For years, ocean sunfish, or mola, spotted off Canada’s West Coast, were identified as Mola mola, the most abundant and widespread ocean sunfish species found in the Northern Hemisphere.
But now, researchers are identifying a number of these fish as Mola tecta, or hoodwinker sunfish, a species previously thought only to exist in the Southern Hemisphere. They’re finding them as far north as Alaska.
The hoodwinker is the subject of a collaboration between researchers in Canada, New Zealand and California who are working to expose the sunfish that’s been hiding in plain sight, using crowd-sourced data from photographs and sightings along North America’s west coast.
One of those photographs came from 2011, when former environmental consultant Matthew Drake investigated a small mola that had stranded near a seaplane base in Port Hardy, B.C. He and his colleagues called it a Mola mola.
But researchers have now identified it as the elusive hoodwinker.
“It makes you question things you’ve seen in the past,” said Drake. “Sometimes subtleties can be the difference between one species and the next, and that’s what’s happened here.”
Jackie Hildering, co-founder of the Marine Education and Research Society, who is overseeing the collection of sightings of hoodwinkers off the coast of B.C., said the discovery is a testament to how little we know about cold water life and the value of crowd-sourced data in discovering new species.
“The average person already is not aware that Mola mola are off our coast, let alone that we could be misidentifying an animal that big,” said Hildering.
“It’s inspiring that we still live in a time where we can find out that a fabulously odd-looking fish which [was] presumed to be just one species actually has a fabulously odd-looking cousin that’s also in our waters.”
Hoodwinker spotted in California catalyst for research
Prior to its fairly recent discovery, the hoodwinker sunfish had gone unnoticed for nearly 130 years. The oldest preserved specimen from the 19th century had been hidden behind in the Netherlands’ Naturalis Biodiversity Center’s museum storage behind an impassable giraffe.
Records of the hoodwinker sunfish in the Northern Hemisphere appeared two years after marine scientist Dr. Marianne Nyegaard published her discovery of the species in 2017, which she had first identified in the waters off New Zealand four years prior.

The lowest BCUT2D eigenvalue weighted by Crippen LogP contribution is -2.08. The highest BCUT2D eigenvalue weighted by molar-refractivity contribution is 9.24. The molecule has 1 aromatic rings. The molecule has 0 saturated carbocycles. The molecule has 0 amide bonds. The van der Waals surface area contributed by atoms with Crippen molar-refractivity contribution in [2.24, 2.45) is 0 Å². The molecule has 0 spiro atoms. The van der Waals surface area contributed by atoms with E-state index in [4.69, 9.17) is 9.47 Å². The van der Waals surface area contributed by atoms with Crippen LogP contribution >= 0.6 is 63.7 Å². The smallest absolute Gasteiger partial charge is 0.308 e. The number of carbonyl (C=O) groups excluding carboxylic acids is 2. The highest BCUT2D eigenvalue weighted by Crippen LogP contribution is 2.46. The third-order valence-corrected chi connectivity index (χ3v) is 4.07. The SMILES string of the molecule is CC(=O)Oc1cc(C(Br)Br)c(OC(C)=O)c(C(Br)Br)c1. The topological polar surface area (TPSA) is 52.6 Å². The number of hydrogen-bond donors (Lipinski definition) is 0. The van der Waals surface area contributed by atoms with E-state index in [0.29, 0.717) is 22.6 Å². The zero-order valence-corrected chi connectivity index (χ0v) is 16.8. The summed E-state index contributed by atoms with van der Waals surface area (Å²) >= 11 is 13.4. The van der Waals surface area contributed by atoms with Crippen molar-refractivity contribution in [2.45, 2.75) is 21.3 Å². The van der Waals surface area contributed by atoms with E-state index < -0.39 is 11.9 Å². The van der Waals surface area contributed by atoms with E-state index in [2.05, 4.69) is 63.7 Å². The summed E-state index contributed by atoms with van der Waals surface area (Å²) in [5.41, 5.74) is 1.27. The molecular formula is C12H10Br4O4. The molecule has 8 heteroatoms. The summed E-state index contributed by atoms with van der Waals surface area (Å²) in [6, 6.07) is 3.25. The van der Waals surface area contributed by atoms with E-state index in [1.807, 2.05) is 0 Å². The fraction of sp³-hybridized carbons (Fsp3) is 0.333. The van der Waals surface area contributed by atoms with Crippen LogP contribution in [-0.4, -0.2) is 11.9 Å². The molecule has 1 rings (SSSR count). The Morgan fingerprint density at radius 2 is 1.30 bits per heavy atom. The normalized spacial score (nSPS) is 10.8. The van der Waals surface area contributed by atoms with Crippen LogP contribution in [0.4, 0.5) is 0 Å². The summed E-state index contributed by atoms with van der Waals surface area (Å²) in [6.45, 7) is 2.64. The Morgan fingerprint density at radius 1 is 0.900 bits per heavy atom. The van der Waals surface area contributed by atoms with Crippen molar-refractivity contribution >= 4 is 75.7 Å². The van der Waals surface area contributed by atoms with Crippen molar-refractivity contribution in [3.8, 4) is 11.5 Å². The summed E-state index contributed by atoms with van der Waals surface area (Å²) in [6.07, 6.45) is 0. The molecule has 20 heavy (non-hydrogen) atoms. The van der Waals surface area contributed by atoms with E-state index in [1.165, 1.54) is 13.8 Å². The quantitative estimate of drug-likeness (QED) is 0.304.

“[Back then], I had done the best I could in trying to find where this species could be and everything pointed toward the temperate Southern Hemisphere,” she said.
But in February 2019, a dead ocean sunfish strongly resembling the hoodwinker poked holes in her theory, washing up in California, more than 6,500 kilometres north of what Nyegaard had thought was the edge of its habitat range.
At first, she couldn’t believe the coincidence. When genetic analysis proved that the animal was, in fact, a hoodwinker sunfish, moved online to search for evidence of other hoodwinkers that had been mistakenly identified as Mola mola in the northwest part of the Pacific.
“I was just trolling the net going, ‘Oh my God, that looks a lot like a hoodwinker. That looks like one too,'” said Nyegaard. “I would reach out to people and ask, ‘Have you got more photos?'”
Sure enough, Nyegaard found that many hoodwinkers had been misidentified along the western coast of North America, a discovery that has informed what she calls her pandemic passion project to track the little-understood species’ presence in distant waters.
“We find animals out of range all the time, so that’s not that unusual,” she said. “To me, the unusual bit is that there is more than one. It’s not just a 100-year occurrence or a freaky coincidence. They’re infrequent, but they’re not freakishly rare.”
For Nyegaard and her colleagues, quantifying how long hoodwinker sunfish have been living in or making their way toward Canadian waters is limited by the fact that historical records basically start with the beginning of social media.
Lack of data prior to crowd-sourced science project
But a global pandemic that made travel impossible for Nyegaard set the conditions for creating a virtual network of marine researchers and advocates who are gathering sightings along North America’s west coast like Hildering.
Prior to the Pacific Northwest Mola tecta study, Hildering said that data on ocean sunfish in B.C. was collected through incidental sightings recorded by Fisheries and Oceans Canada and through a directed survey from 2004 to 2006.
“There’s been collection, but never with the perspective of holy crap, there’s actually two species,” said Hildering.
Now, she’s using her network as “a catalyst for more sightings, using social media to follow the clues of people who have posted about [mola] outside of what’s already out there.”
Hoodwinker sunfish generally have a flatter head shape and smaller, more rounded back ends than Mola mola. But the differences are subtle, meaning that in order to confirm sightings of hoodwinker sunfish, researchers rely on good, if not great, pictures.
When Peter and Roma Shaughnessy came across a sculling mola in Kisameet Bay last August, they collected GPS co-ordinates, video, and over 100 photos of the animal, they said, recording observations about its behaviour.
“We wished someday we would see one, never thinking we would,” said the avid boaters and residents of the Chilcotin region of B.C., calling the encounter “a lifetime event.”
Data collection like that carried out by the Shaughnessys comes pretty close to the gold-standard for Nyegaard’s research.
“If we have a photo, say of a fin coming out of the water, we won’t say what it is. We’ll just call it a sunfish,” said Nyegaard. “To identify these animals, you need to have good pictures and often we don’t have them.”